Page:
Ryo Hirakawa doubted he was up to the job at Toyota

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Hirakawa was chosen to replace Kazuki Nakajima aboard the #8 Toyota GR010 Hybrid this season off the back of his successes in both Super Formula and SUPER GT in recent seasons, joining Sebastien Buemi and Brendon Hartley.

The trio went on to take victory in June’s double-points Le Mans round and at Fuji in September, with second place in this month’s Bahrain finale behind the sister #7 car delivering Toyota its fourth straight WEC crown.

Reflecting on his success this year, Hirakawa said that his early struggles to get to grips with the GR010 Hybrid, which is considerably heavier and with less downforce than the cars he was used to racing in Japan, had sewn doubts in his mind over whether he could deliver.

“I didn’t drive well in the first couple of tests, I was so nervous, feeling the pressure,” the 28-year-old told Motorsport.com. “But the team and my teammates, not only car #8 but also car #7, helped me a lot. I caught up quite quickly thanks to them.

“When I think back to a year ago, when they first announced I was joining the team, I wasn’t sure if I could do it. I didn’t have confidence.

“This year we somehow achieved our goals, to win Le Mans and the championship. But a year ago I couldn’t believe that was possible.”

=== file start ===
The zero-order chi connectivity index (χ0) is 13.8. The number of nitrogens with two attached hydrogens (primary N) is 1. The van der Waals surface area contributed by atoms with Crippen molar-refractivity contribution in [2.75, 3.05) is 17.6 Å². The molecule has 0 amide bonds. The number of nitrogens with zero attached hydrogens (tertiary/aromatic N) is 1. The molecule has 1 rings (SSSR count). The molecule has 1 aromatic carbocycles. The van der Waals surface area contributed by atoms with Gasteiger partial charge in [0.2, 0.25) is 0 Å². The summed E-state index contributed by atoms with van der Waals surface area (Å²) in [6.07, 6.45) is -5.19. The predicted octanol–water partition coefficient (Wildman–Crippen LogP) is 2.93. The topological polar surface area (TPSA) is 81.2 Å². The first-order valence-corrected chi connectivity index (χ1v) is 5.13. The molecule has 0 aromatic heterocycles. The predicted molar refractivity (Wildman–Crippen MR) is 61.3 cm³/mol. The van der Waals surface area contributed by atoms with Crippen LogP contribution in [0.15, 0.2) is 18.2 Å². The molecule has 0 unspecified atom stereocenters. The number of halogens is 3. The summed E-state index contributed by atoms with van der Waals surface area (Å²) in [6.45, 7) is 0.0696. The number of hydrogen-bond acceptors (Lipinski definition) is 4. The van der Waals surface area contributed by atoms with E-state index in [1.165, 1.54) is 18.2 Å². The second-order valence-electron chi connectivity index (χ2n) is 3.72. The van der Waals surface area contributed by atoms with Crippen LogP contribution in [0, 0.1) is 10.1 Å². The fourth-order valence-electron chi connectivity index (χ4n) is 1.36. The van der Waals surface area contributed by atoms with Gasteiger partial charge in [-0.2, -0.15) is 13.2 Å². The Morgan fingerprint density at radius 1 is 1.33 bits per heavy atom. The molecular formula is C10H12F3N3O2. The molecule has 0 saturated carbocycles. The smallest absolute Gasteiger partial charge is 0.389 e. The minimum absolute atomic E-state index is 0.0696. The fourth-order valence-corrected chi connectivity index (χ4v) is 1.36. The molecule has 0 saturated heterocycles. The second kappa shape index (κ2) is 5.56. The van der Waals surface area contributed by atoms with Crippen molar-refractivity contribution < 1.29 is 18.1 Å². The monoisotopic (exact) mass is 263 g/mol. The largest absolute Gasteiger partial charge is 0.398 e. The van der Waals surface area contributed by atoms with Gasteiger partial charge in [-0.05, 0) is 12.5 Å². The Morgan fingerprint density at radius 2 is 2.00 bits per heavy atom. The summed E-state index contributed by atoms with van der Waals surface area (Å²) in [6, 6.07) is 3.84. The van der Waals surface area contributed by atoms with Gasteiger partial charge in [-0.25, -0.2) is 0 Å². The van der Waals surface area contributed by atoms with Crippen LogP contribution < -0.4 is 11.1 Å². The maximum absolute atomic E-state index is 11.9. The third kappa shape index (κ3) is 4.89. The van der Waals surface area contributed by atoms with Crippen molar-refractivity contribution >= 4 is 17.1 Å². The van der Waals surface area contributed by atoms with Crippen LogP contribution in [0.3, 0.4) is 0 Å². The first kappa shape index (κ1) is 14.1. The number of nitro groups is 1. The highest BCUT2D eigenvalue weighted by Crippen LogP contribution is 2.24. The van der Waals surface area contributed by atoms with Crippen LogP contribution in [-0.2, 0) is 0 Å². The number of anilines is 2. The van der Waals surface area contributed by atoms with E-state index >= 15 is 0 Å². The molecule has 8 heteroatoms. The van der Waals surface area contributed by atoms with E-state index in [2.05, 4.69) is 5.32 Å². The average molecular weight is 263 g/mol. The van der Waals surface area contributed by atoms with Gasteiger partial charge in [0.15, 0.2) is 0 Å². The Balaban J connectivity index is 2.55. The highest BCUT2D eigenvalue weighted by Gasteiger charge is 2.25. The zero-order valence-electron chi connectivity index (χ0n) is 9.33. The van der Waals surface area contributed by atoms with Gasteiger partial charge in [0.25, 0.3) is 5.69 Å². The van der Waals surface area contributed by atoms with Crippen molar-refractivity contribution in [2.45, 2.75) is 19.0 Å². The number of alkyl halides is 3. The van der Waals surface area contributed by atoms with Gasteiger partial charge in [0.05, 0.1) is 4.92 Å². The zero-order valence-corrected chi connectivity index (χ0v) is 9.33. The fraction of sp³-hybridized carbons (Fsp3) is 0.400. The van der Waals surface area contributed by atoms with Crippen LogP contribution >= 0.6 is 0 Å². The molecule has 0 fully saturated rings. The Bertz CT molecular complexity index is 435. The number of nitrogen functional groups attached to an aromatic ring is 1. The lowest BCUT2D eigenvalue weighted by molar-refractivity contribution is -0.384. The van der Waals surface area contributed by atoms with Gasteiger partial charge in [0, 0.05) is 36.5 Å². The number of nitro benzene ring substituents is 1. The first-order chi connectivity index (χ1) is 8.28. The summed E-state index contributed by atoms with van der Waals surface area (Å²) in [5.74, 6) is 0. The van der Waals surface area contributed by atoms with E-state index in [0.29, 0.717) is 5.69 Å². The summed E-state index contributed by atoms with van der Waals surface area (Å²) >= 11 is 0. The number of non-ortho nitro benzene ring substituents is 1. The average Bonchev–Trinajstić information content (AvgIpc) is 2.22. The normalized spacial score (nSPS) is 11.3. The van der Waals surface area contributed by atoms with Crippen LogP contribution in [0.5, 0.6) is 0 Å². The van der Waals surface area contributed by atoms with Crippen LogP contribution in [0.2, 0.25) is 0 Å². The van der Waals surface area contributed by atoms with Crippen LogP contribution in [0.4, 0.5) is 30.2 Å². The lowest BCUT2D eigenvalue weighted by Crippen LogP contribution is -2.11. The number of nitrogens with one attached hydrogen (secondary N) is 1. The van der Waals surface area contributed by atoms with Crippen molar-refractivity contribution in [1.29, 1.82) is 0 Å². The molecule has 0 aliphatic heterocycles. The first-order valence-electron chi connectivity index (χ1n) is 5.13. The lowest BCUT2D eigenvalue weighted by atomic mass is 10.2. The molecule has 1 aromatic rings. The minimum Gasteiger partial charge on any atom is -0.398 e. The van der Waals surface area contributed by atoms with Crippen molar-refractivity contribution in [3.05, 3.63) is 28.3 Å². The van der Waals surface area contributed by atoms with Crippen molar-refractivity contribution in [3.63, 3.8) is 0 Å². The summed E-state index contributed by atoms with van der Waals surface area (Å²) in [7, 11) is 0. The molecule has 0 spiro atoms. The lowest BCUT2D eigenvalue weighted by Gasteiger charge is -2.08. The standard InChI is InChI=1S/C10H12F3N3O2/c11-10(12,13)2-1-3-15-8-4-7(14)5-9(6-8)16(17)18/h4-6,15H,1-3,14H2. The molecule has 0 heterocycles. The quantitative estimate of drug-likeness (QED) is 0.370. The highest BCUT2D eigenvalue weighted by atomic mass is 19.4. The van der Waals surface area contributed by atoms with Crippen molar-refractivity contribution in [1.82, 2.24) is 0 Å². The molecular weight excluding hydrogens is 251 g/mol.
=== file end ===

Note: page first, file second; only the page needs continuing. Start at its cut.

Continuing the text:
Hirakawa’s opportunity to join the Toyota WEC line-up came five years after he was rejected for a place in the marque’s third LMP1 car at Le Mans in favour of compatriot Yuji Kunimoto in 2017.

He rebounded from that disappointment by winning that year’s SUPER GT title alongside Nick Cassidy, with an especially impressive 2020 season opening the door for him to return to the Cologne-based outfit.

Asked about the significance of winning the title after what happened in 2017, Hirakawa replied: “The car is different from a few years ago, but it’s still similar, and that was a concern – that I couldn’t drive well with that car [TS050 Hybrid] and with this team. That’s why I was so nervous.

“Also the team, and especially the drivers, are so high-level, and to match that is not easy. Even at Le Mans, I needed to push as much as I could to match them, and to race them was a nice experience, to push myself to a higher level.”

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Speaking in Bahrain, Toyota Gazoo Racing Europe technical director Pascal Vasselon described Hirakawa’s performances at Le Mans and Fuji as “really, really good,” pointing out the Japanese driver was “always within one tenth” of the best average laptimes at La Sarthe.

Hartley was also effusive in his praise of Hirakawa in the wake of the #8 crew’s title triumph over Alpine, with which they had gone into the Bahrain weekend equal on points.

“I think a really crucial moment for me was Le Mans, the step Ryo took at Le Mans under the pressure,” said the New Zealander. “He had no sleep on the Friday he was nervous, he performed amazingly. That was a big moment in our championship.

“To then also to go to Fuji in our home race, Ryo’s home race, he was the teacher there, teaching us where the grip was.

“As a crew, I really felt we delivered a near-perfect race in Fuji and I think that gave us confidence as a car crew that we can challenge in the next years.”

 

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